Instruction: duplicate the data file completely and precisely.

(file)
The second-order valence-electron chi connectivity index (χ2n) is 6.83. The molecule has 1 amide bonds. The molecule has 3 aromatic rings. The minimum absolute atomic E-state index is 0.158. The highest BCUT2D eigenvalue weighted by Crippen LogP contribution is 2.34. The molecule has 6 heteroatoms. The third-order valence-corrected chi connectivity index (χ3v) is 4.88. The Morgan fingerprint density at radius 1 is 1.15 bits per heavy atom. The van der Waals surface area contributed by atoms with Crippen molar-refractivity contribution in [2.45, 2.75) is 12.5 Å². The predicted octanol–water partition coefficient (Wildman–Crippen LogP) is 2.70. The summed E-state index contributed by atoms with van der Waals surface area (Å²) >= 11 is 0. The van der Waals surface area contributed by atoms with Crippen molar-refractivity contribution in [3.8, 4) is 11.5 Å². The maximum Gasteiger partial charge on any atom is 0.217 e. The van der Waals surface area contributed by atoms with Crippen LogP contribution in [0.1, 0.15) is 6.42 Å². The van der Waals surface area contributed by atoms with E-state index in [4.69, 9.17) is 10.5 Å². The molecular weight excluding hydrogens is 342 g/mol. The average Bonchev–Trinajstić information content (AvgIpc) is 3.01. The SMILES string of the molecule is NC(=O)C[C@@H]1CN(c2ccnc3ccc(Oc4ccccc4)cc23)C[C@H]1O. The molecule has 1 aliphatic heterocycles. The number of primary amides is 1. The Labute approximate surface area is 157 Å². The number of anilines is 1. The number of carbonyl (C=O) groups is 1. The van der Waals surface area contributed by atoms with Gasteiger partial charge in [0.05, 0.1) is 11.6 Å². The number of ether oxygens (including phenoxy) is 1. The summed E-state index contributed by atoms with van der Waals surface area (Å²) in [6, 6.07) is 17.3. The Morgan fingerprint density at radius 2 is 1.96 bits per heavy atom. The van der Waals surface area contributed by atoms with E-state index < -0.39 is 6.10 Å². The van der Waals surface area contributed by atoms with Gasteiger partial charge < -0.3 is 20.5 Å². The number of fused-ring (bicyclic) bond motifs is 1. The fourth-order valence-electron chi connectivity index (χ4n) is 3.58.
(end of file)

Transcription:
The second-order valence-electron chi connectivity index (χ2n) is 6.83. The molecule has 1 amide bonds. The molecule has 3 aromatic rings. The minimum absolute atomic E-state index is 0.158. The highest BCUT2D eigenvalue weighted by Crippen LogP contribution is 2.34. The molecule has 6 heteroatoms. The third-order valence-corrected chi connectivity index (χ3v) is 4.88. The Morgan fingerprint density at radius 1 is 1.15 bits per heavy atom. The van der Waals surface area contributed by atoms with Crippen molar-refractivity contribution in [2.45, 2.75) is 12.5 Å². The predicted octanol–water partition coefficient (Wildman–Crippen LogP) is 2.70. The summed E-state index contributed by atoms with van der Waals surface area (Å²) >= 11 is 0. The van der Waals surface area contributed by atoms with Crippen molar-refractivity contribution in [3.8, 4) is 11.5 Å². The maximum Gasteiger partial charge on any atom is 0.217 e. The van der Waals surface area contributed by atoms with Crippen LogP contribution in [0.1, 0.15) is 6.42 Å². The van der Waals surface area contributed by atoms with E-state index in [4.69, 9.17) is 10.5 Å². The molecular weight excluding hydrogens is 342 g/mol. The average Bonchev–Trinajstić information content (AvgIpc) is 3.01. The SMILES string of the molecule is NC(=O)C[C@@H]1CN(c2ccnc3ccc(Oc4ccccc4)cc23)C[C@H]1O. The molecule has 1 aliphatic heterocycles. The number of primary amides is 1. The Labute approximate surface area is 157 Å². The number of anilines is 1. The number of carbonyl (C=O) groups is 1. The van der Waals surface area contributed by atoms with Gasteiger partial charge in [0.05, 0.1) is 11.6 Å². The number of ether oxygens (including phenoxy) is 1. The summed E-state index contributed by atoms with van der Waals surface area (Å²) in [6, 6.07) is 17.3. The Morgan fingerprint density at radius 2 is 1.96 bits per heavy atom. The van der Waals surface area contributed by atoms with E-state index < -0.39 is 6.10 Å². The van der Waals surface area contributed by atoms with Gasteiger partial charge < -0.3 is 20.5 Å². The number of fused-ring (bicyclic) bond motifs is 1. The fourth-order valence-electron chi connectivity index (χ4n) is 3.58.